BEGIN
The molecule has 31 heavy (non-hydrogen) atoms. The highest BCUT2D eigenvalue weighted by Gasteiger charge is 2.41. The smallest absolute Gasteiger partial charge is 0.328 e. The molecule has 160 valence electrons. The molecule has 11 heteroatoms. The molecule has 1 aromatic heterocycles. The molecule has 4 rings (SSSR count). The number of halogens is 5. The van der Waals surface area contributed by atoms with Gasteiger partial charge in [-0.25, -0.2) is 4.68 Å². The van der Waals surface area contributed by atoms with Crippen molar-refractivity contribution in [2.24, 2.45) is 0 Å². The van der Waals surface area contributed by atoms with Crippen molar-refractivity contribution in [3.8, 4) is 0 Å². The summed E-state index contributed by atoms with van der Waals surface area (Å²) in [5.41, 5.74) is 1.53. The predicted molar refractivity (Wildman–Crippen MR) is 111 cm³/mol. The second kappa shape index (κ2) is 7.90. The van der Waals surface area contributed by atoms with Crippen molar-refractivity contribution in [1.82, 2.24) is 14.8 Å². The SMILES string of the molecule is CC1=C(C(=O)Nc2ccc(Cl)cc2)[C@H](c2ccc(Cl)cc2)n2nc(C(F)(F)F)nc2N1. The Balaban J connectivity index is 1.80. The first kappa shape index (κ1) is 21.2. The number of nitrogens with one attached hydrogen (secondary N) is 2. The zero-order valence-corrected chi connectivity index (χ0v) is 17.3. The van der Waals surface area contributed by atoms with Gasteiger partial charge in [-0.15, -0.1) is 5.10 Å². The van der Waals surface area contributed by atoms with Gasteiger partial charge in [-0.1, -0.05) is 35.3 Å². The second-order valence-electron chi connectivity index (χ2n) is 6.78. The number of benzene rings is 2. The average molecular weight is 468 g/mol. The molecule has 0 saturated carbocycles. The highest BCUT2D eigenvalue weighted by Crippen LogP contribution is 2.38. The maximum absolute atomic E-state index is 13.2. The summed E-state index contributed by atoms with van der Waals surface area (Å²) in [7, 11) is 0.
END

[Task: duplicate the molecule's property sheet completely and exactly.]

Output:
The molecule has 31 heavy (non-hydrogen) atoms. The highest BCUT2D eigenvalue weighted by Gasteiger charge is 2.41. The smallest absolute Gasteiger partial charge is 0.328 e. The molecule has 160 valence electrons. The molecule has 11 heteroatoms. The molecule has 1 aromatic heterocycles. The molecule has 4 rings (SSSR count). The number of halogens is 5. The van der Waals surface area contributed by atoms with Gasteiger partial charge in [-0.25, -0.2) is 4.68 Å². The van der Waals surface area contributed by atoms with Crippen molar-refractivity contribution in [2.24, 2.45) is 0 Å². The van der Waals surface area contributed by atoms with Crippen molar-refractivity contribution in [3.8, 4) is 0 Å². The summed E-state index contributed by atoms with van der Waals surface area (Å²) in [5.41, 5.74) is 1.53. The predicted molar refractivity (Wildman–Crippen MR) is 111 cm³/mol. The second kappa shape index (κ2) is 7.90. The van der Waals surface area contributed by atoms with Crippen molar-refractivity contribution in [1.82, 2.24) is 14.8 Å². The SMILES string of the molecule is CC1=C(C(=O)Nc2ccc(Cl)cc2)[C@H](c2ccc(Cl)cc2)n2nc(C(F)(F)F)nc2N1. The Balaban J connectivity index is 1.80. The first kappa shape index (κ1) is 21.2. The number of nitrogens with one attached hydrogen (secondary N) is 2. The zero-order valence-corrected chi connectivity index (χ0v) is 17.3. The van der Waals surface area contributed by atoms with Gasteiger partial charge in [-0.15, -0.1) is 5.10 Å². The van der Waals surface area contributed by atoms with Gasteiger partial charge in [-0.1, -0.05) is 35.3 Å². The second-order valence-electron chi connectivity index (χ2n) is 6.78. The number of benzene rings is 2. The average molecular weight is 468 g/mol. The molecule has 0 saturated carbocycles. The highest BCUT2D eigenvalue weighted by Crippen LogP contribution is 2.38. The maximum absolute atomic E-state index is 13.2. The summed E-state index contributed by atoms with van der Waals surface area (Å²) in [7, 11) is 0.